"What I was surprised about was that Aiden had played the game against England and had trained during the course of the week and then on the Thursday before our Saturday game he really felt it.

"So that's something he has to look after and monitor himself. I'm sure that he has been given a set of exercises that he needs to follow and I'm not saying for one moment that he is not. But that's a long time to be carrying that kind of muscle problem around."

O'Neill believes that McGeady is extremely important to Irish prospects, a point proved when he selected him for the March visit of Poland despite a long lay-off at Everton. That came as a shock to the 29-year-old who later admitted that he'd received an injection without telling his employers.

Ten days after the Scottish disappointment, a discussion took place between manager and player. "I passed on my advice as a person who was his manager at club level years ago to say that with all the talent he possesses, the most important thing is to get fit," explained O'Neill. "I think he was taking it on board."

McGeady has yet to figure for Everton this term with the hamstring gripe holding him back. He's in a group of mainstays that O'Neill would like to see on the park before meeting up at the new base in Abbotstown ahead of the Gibraltar and Georgia games.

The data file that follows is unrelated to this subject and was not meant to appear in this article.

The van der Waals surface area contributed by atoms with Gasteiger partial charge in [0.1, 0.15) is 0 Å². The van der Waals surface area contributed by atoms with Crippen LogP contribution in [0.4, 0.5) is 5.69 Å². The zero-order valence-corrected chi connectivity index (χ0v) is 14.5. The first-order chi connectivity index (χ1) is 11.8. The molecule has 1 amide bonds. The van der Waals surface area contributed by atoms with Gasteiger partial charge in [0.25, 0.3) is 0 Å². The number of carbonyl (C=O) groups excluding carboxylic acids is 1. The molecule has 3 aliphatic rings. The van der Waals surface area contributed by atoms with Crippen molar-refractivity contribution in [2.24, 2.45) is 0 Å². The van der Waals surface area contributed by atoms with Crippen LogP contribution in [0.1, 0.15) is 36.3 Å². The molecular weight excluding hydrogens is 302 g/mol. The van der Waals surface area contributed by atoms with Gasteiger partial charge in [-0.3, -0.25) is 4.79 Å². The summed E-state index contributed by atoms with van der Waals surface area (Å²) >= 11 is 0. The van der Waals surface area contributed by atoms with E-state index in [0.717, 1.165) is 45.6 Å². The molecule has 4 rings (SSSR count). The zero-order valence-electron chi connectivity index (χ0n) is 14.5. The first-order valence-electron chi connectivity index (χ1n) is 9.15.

First-choice centre-halves John O'Shea and Marc Wilson have been sidelined and while O'Neill is sure the latter will figure when he shakes off a knock, he confessed that Sunderland's benching of O'Shea is a 'disappointment'.

Shay Given is a reserve at Stoke after his switch, and in-form alternative Keiren Westwood is a major injury doubt. "In the normal sequence of events, you would like your goalkeeper to have some first-team football," O'Neill acknowledged. On the flip side, he has noted Ciaran Clark's improvement at Aston Villa with interest.

"If three or four important players haven't played much football then that is something you really have to monitor," asserted O'Neill ahead of a double-header where anything less than six points would be a catastrophe.

Ireland squad

Goalkeepers: Forde (Millwall), Given (Stoke), Westwood (Sheffield Wed),  Randolph (West Ham), Elliot (Newcastle).

Defenders: Keogh (Derby), Wilson (Stoke), Coleman (Everton), Christie (Derby), O’Shea (Sunderland), Pearce (Derby), Clark (Aston Villa), McShane (Reading), Ward (Burnley), Cunningham (Preston), Brady (Norwich).

Midfielders: McCarthy (Everton), Hendrick (Derby), Arter (Bournemouth), Whelan (Stoke), O’Kane (Bournemouth), McGeady (Everton), McClean (WBA), Judge (Brentford), Pilkington (Cardiff), Quinn (Reading), Meyler (Hull), Hoolahan (Norwich)

Strikers: Keane (LA Galaxy), Long (Southampton), Murphy (Ipswich), Walters (Stoke), Doyle (Colorado Rapids), Stokes (Celtic), McGoldrick (Ipswich), Rooney (Aberdeen), Cox (Reading).

Irish Independent